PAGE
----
How to set up a Wordpress website on Debian 9.4 and Ubuntu 16.04

Created by Jordy Leffers at 06-12-2017 11:05:35 +0100

WordPress is an online, open source tool that makes building websites not only easier, but faster as well. It is by far the most well known content management system (CMS). Initially for blogs, but nowadays the multitude of available (and free) plugins have opened up WordPress for many more purposes than just blogging: webshops even. In this tutorial we'll be going over how to install WordPress step by step, so you can get your website up and running as soon as possible! 

Before we start, we need a Linux Debian or Ubuntu installation. We'll skip that step in this tutorial since you can easily get a default Linux installation on one of your containers on the www.cloudcontainers.net website. This tutorial is based on the cloud containers created on the my.cloudcontainers.net page. This means that you are by default the root user, so all of the commands below don't make use of sudo. If however, you are not the root user on your system, you'll have to add "sudo" in front of the commands found in the guide below.

Preparation

To start off, it's always good practice to first update our current packages:

apt update && apt upgrade -y

 

Before we start installing WordPress, we'll first need either a LAMP or a LEMP installation. We have some quick and easy to follow step-by-step tutorials ready for both LEMP on Debian and LEMP on Ubuntu, as well as LAMP on Debian and LAMP on Ubuntu.

When you're done installing either LAMP or LEMP, continue with the rest of this guide.

 

Installing additional PHP modules

With LAMP/LEMP you've already installed PHP, however, you might not have all PHP modules we're going to need for our WordPress installation. Use the following command to make sure you have all the correct PHP modules installed:

apt install php7.0 php7.0-mysql libapache2-mod-php7.0 php7.0-cli php7.0-cgi php7.0-gd -y

 

Setting up the WordPress database

Next, we'll need to create a database for WordPress to use. For this, we could either use the regular MySQL administrator (root, most likely), or create a separate user for WordPress to use. In this tutorial we'll be creating a separate user solely for WordPress' database.

Enter the MySQL command prompt as root:

mysql -u root -p

The password is the password you chose upon installing MySQL 


We'll first create a WordPress user, you could name it whatever you want but sticking to wordpress will keep things more clear and straightforward. Remember to set a good password as well!

CREATE USER 'wordpress'@'localhost' IDENTIFIED BY 'wordpress_password';

 

Now we have created our user, we are going to make a database which we will later grant our new user all privileges to. Create the database:

CREATE DATABASE wordpress_db;

 

Grant our WordPress user all priviliges to this database:

GRANT ALL PRIVILEGES ON wordpress_db.* TO 'wordpress'@'localhost';

 

Next, we reload MySQL's grant privileges tables to make our changes take effect:

FLUSH PRIVILEGES;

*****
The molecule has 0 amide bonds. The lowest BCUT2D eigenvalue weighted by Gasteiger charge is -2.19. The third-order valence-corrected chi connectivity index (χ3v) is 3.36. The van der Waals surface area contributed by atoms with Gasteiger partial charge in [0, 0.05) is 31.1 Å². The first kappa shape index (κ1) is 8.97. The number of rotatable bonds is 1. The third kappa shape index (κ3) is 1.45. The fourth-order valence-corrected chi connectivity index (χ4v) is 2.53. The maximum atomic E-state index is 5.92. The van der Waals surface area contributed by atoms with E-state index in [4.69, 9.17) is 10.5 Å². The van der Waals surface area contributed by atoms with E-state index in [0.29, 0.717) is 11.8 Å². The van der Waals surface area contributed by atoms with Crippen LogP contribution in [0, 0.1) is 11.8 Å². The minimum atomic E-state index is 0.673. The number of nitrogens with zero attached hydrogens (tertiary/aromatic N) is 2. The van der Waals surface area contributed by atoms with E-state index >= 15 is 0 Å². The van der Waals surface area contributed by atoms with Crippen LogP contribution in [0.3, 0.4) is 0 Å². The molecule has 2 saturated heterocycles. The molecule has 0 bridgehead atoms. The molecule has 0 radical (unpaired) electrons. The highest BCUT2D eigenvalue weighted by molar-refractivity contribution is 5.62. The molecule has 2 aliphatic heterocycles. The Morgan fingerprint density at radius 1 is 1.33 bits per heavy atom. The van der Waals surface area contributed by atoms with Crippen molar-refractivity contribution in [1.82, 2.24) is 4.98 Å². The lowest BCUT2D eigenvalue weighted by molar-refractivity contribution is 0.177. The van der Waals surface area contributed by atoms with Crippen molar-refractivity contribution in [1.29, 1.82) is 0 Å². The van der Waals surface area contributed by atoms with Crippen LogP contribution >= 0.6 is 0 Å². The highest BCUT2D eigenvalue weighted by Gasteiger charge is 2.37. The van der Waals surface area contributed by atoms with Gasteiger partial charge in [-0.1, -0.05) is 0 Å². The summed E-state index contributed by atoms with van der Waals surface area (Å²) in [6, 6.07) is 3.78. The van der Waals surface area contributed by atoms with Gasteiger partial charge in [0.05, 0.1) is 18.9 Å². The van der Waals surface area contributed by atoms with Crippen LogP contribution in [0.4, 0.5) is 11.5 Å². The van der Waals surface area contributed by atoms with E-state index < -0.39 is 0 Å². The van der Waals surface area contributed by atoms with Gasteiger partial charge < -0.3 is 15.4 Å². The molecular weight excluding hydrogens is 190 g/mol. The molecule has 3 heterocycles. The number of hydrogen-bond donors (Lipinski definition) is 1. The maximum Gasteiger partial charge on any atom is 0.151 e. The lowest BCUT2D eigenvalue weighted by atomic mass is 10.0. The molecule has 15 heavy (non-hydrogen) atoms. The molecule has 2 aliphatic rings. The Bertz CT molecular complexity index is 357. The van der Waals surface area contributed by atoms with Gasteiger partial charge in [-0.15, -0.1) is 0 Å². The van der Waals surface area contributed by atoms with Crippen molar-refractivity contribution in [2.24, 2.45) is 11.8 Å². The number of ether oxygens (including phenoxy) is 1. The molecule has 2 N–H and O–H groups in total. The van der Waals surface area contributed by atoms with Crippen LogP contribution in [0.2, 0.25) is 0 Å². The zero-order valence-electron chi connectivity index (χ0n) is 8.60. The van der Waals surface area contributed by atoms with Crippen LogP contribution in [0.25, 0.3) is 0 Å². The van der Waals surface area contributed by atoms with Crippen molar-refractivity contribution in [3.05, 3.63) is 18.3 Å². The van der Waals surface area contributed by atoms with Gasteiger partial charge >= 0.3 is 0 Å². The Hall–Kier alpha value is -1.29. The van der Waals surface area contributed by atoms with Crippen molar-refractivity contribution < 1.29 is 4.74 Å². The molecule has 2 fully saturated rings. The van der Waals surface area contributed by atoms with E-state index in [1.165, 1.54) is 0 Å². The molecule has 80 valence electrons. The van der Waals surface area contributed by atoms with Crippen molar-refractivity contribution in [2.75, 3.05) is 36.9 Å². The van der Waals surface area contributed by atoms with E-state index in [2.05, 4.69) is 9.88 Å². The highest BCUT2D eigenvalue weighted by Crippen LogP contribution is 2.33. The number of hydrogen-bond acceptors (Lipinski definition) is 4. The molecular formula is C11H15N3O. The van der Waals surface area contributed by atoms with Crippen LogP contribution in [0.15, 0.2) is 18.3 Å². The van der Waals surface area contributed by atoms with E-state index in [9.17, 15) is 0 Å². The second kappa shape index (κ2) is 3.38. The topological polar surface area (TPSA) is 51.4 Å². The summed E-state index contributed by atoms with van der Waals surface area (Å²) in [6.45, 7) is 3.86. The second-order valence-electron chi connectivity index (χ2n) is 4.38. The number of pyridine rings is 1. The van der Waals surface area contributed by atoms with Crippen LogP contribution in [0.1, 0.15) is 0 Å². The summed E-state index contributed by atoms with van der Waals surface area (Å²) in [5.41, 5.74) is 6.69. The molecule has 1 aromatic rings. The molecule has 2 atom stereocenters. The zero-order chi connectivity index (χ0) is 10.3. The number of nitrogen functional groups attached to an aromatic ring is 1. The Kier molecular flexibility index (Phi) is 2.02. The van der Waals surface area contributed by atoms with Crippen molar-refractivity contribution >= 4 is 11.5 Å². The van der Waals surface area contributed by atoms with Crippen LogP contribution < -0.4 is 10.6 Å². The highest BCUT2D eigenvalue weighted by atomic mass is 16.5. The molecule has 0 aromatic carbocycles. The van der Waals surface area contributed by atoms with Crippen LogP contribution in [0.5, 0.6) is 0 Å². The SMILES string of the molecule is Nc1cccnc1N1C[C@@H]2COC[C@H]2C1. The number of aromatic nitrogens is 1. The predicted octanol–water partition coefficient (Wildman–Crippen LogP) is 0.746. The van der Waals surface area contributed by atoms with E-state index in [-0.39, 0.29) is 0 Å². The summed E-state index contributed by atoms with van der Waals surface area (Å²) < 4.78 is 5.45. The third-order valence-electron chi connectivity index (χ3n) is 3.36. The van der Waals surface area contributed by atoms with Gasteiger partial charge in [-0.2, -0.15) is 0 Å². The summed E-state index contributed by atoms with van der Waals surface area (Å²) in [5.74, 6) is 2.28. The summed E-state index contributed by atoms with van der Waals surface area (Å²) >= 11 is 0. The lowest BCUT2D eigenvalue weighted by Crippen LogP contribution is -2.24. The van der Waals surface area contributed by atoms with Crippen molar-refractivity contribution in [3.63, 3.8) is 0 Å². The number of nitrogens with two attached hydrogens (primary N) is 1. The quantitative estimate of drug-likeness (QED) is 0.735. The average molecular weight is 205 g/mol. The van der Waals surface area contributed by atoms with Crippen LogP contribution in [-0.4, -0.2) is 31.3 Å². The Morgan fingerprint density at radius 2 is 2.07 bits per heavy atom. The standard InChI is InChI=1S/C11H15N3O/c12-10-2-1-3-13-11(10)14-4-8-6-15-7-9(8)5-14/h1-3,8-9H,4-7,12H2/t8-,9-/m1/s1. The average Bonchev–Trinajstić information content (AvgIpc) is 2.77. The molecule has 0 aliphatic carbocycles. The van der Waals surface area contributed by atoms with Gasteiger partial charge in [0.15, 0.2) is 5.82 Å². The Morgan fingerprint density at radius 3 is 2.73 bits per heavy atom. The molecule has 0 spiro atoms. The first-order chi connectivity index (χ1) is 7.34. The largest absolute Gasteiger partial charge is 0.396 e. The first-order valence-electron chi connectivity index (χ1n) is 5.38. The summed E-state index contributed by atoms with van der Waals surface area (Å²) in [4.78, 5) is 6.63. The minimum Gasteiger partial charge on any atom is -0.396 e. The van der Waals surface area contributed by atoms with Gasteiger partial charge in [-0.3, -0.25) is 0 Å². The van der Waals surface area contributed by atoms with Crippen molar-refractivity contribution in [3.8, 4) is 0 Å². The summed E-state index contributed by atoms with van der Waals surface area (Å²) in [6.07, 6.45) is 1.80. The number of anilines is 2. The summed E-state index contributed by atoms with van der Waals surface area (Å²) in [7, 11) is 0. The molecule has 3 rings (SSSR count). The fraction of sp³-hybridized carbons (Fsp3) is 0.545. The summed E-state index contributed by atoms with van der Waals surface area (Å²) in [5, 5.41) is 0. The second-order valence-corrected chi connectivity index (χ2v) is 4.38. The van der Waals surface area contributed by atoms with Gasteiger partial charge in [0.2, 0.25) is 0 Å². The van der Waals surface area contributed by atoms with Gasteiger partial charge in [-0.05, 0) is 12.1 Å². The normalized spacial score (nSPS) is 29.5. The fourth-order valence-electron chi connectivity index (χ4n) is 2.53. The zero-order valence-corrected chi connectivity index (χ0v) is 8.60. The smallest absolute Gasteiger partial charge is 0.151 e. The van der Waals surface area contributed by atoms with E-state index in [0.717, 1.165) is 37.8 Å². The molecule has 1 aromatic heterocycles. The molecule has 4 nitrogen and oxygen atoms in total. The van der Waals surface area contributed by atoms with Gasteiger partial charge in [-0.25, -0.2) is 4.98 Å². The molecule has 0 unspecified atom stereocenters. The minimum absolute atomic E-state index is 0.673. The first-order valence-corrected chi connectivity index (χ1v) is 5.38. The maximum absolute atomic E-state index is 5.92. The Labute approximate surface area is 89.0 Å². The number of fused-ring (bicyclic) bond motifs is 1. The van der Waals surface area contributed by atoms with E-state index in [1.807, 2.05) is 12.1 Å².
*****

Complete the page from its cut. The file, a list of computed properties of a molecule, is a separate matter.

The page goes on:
Exit the terminal:

EXIT;

 

 

Installing WordPress

Now we have prepared our server to host our WordPress website, it's finally time to install WordPress itself. 

 

Download and install WordPress

Since you might be using this server to host other services as well, navigate to your html folder and install WordPress here:

cd /var/www/html

 

Download and unpack the latest version of WordPress:

wget -c http://wordpress.org/latest.tar.gz && tar -xzf latest.tar.gz

You can now remove the .tar.gz package to preserve disc space:

rm latest.tar.gz

 

Configuring WordPress

You will now have the WordPress directory next to you index.html file. The next step is to give the WordPress folder the proper permissions using the following commands:

chown -R www-data:www-data /var/www/html/wordpress && chmod -R 755 /var/www/html/wordpress

 

Navigate into your WordPress folder:

cd wordpress

 

Here, you'll find all sorts of files (list them using ls), one of which is a template we can use for our WordPress configuration. This file is called "wp-config-sample.php", we're going to want to rename this file simply "wp-config.php".

 mv wp-config-sample.php wp-config.php

 

Open the file in your editor, I'm using Nano, but you can use whichever you want:

nano wp-config.php

Look for this part of the file, as we'll have to edit a few things here:


 

Replace database_name_here, username_here and password_here with the appropriate values in accordance with our WordPress database.

 

Now, restart both Apache and MySQL with the following commands:

service apache2 restart && service mysql restart

 

The server-side installation is now finished! Navigate your browser to the IP/domain of your server, followed by "/wordpress"

http://83.96.162.154/wordpress

 

You will enter a page that asks for your preferred language, choose one and click continue.

You'll be redirected to a form to finalize your WordPress installation:

Fill in the form and press install.

 

Congratulations, you've just installed WordPress on your machine, have fun blogging!

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